while Secrets of Dumbledore is a VAST improvement over its predecessor… it still isn’t any good. To those withholding judgment from Crimes of Grindelwald in the hope that the franchise would course-correct enough to redeem that film, I would be very curious if that hope is still alive after this installment. Because while this film is not as bleak and boring as the last one, it still is in no way coherent.

The creators are aware of this and engage in a bit of lampshading to wave it away. Apparently, Grindelwald has the Sight or some magical ability to see the future. The only way to combat that is to have a plan that is so chaotic and makes so little sense that he won’t be able to puzzle out what’s going on. Yeah, sure, and that has nothing to do with heading off criticism that the events of the film are chaotic and make no sense!

If like me you did not know what “lampshading” is, the article to which Khaytman links defines it this way:

Lampshade Hanging (or, more informally, “Lampshading”) is the writers’ trick of dealing with any element of the story that threatens the audience’s Willing Suspension of Disbelief, whether a very implausible plot development, or a particularly blatant use of a trope, by calling attention to it and simply moving on.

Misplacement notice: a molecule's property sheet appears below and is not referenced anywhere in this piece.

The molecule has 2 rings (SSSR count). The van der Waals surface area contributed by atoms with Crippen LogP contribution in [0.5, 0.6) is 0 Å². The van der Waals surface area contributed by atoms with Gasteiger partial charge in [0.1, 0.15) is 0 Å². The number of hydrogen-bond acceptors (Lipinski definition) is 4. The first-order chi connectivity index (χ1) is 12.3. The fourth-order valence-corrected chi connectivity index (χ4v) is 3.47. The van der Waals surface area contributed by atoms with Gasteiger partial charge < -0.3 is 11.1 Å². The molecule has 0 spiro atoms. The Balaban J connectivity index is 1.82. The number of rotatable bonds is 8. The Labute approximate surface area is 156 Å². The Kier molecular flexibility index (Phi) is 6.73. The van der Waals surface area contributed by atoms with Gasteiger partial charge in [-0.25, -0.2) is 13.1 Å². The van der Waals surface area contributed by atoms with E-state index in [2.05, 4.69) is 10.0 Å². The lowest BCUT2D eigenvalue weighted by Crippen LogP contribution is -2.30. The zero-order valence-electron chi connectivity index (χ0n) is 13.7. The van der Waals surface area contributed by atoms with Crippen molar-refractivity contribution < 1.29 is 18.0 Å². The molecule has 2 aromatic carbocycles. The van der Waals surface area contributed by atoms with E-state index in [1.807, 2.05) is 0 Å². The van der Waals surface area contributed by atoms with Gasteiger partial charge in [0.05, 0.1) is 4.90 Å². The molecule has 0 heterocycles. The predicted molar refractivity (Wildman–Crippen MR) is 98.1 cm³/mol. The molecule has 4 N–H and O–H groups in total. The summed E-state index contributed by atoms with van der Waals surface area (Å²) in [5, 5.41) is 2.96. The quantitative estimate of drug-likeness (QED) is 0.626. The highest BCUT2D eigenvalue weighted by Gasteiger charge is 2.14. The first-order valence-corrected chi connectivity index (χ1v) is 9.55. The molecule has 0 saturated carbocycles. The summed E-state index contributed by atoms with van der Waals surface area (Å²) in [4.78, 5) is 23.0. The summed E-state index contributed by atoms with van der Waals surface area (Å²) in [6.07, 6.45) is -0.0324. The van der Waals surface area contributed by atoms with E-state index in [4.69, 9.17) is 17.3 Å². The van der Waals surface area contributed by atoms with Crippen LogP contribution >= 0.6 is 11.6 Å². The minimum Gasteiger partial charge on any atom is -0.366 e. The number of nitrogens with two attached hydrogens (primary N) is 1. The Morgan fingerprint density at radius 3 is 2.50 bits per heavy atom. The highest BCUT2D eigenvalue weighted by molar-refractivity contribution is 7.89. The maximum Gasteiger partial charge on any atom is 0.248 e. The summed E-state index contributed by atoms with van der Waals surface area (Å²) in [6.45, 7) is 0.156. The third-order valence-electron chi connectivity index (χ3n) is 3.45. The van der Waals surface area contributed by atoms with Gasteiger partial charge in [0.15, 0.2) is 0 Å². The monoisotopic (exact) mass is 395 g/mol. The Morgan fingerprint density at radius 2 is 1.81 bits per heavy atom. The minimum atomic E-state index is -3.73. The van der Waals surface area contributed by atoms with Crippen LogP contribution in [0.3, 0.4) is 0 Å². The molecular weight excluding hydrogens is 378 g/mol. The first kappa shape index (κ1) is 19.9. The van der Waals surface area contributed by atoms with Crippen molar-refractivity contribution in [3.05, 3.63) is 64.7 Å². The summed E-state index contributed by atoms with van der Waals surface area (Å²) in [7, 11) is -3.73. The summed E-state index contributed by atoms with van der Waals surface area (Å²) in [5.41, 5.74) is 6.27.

The sarcastic conclusion that Grindelwald’s “magical ability to see the future” has been inserted here  to head “off criticism that the events of the film are chaotic and make no sense” takes as its unstated premise that we have not been told that Grindelwald has this ability until Beasts 3. Which is true.

But that isn’t Rowling’s fault. We know that this information was in the shooting script for the first Fantastic Beasts film, that the scene revealing this capability was shot, and that it was cut from that movie before its release. Kelly Loomis discovered this in December 2016 and it was written up here in a post titled Fantastic Beasts’ Seventh Deleted Scene Grindelgraves’ Vision in MACUSA Office.

This seventh deleted scene in Fantastic Beasts was one Kelly found in an interview Colin Farrel, the actor who plays Percival Graves in the movie, did with ‘Inside Reel.’ He says: [Read more…]

Fantastic Beasts Secrets of Dumbledore: A Collection of Reviews and Asides

No, I still have not seen Secrets of Dumbledore and probably won’t for a week or two, believe it or not, between a son’s wedding in a different time zone and thesis deadlines.

I know, though, that readers are coming here for discussion and brilliant commentary on the latest Fantastic Beasts entry, so, because I haven’t posted anything this week about the movie, I have put together a list of seven interesting online pieces about Secrets for you to surf — and, I hope, a list to which you will append your favorite reviews, YouTube exegetes on fire with theories, or Hollywood rumor. It’s open microphone night at HogwartsProfessor.

Enjoy this smorgasbord of sorts, seven special opinion slices, and share some of your own!